I'm the only "cruise bible" I go by. IMHO you have to go back over a dozen years to think about the food on the mainstream cruise lines being even consistently good. Dining Room food was rarely exceptional. I do believe service was universally better then.
Aside from other changes, the cruise industry has grown at a rapid pace since that time, and even finding staff who excel at offering great service is a chore, simply because of numbers necessary to fill staffing needs on all the ships.
They could improve their training programs to demand better quality from their staff, but there's expenses that go with that.... even presuming you find the people with the right aptitude.
It's not all about simply improving the quality of the ingredients.
Aside from all that the standard cruise fares were all well over $1000 for a 7 day cruise in even an inside cabin, balconies were closer to $1500, if not higher.
Today, it's not difficult to find balcony cabins for $899 (or less) for a 7 day cruise.... and that's including the taxes and gov't fees, as well as the accelerating fuel costs.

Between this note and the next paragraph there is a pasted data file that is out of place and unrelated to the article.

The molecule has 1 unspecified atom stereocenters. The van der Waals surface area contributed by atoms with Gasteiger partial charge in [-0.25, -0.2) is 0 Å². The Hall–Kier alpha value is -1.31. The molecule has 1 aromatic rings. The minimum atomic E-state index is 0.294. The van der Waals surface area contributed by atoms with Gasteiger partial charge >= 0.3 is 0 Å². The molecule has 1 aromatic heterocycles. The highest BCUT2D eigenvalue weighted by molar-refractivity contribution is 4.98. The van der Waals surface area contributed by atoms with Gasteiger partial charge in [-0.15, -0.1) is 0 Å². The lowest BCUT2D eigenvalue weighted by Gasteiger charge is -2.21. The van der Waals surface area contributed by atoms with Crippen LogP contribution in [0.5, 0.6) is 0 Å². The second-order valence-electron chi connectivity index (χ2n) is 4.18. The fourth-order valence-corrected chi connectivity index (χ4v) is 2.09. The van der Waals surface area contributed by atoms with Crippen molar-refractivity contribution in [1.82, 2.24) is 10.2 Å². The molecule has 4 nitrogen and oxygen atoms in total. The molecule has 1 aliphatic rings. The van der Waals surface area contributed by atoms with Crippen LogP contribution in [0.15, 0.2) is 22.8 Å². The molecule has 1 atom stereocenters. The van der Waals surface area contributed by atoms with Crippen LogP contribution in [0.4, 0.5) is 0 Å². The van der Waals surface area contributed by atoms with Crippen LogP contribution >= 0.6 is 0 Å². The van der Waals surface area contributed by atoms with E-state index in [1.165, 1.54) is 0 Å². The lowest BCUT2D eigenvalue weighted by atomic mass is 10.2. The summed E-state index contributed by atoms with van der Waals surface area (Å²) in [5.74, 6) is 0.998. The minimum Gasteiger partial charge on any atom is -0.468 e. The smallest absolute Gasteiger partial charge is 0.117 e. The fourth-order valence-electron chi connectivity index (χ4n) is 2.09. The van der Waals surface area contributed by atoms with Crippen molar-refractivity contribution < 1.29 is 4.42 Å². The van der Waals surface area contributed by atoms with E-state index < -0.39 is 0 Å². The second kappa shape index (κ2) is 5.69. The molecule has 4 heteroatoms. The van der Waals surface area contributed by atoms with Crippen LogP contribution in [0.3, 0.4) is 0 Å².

The economy dragged after 2001, then went into the tank in 2008. The industry has done pretty well, can you imagine how things would have gone, or will go, if fares increased 40 or 50%?
Frankly, though service can vary with the luck of the draw on the service team you get, I don't find the food on today's cruise ships, that bad at all.
And if I want a slightly better meal I can pay that $25 extra for my meal any time I feel like it.
Yet, other than NCL, where the variety of cuisine in the alternate restaurants is the draw for me, I find food in the regular dining rooms most often qualifies as very good.
On the other hand, I think entertainment is better on ships than it ever was.
Great restaurants on land are also, as a rule, much more expensive than they used to be. You can get a very good dinner for maybe $25/person. But, you generally can't find a great meal for less than $50.
One has to look no further than their own grocery bills at home to realise how much more expensive food has gotten.
In my view it's really a silly arguement. Mass market ships are feeding the masses. The masses are interested in inexpensive vacations.
Those who want better have the ability to pay to upgrade the experience on the more upscale lines.
If the economy ever fully recovers to the levels of the 80s and 90s, leading the customers base to be more affluent, and confident enough to spend more, I would imagine the current business model would adjust to that.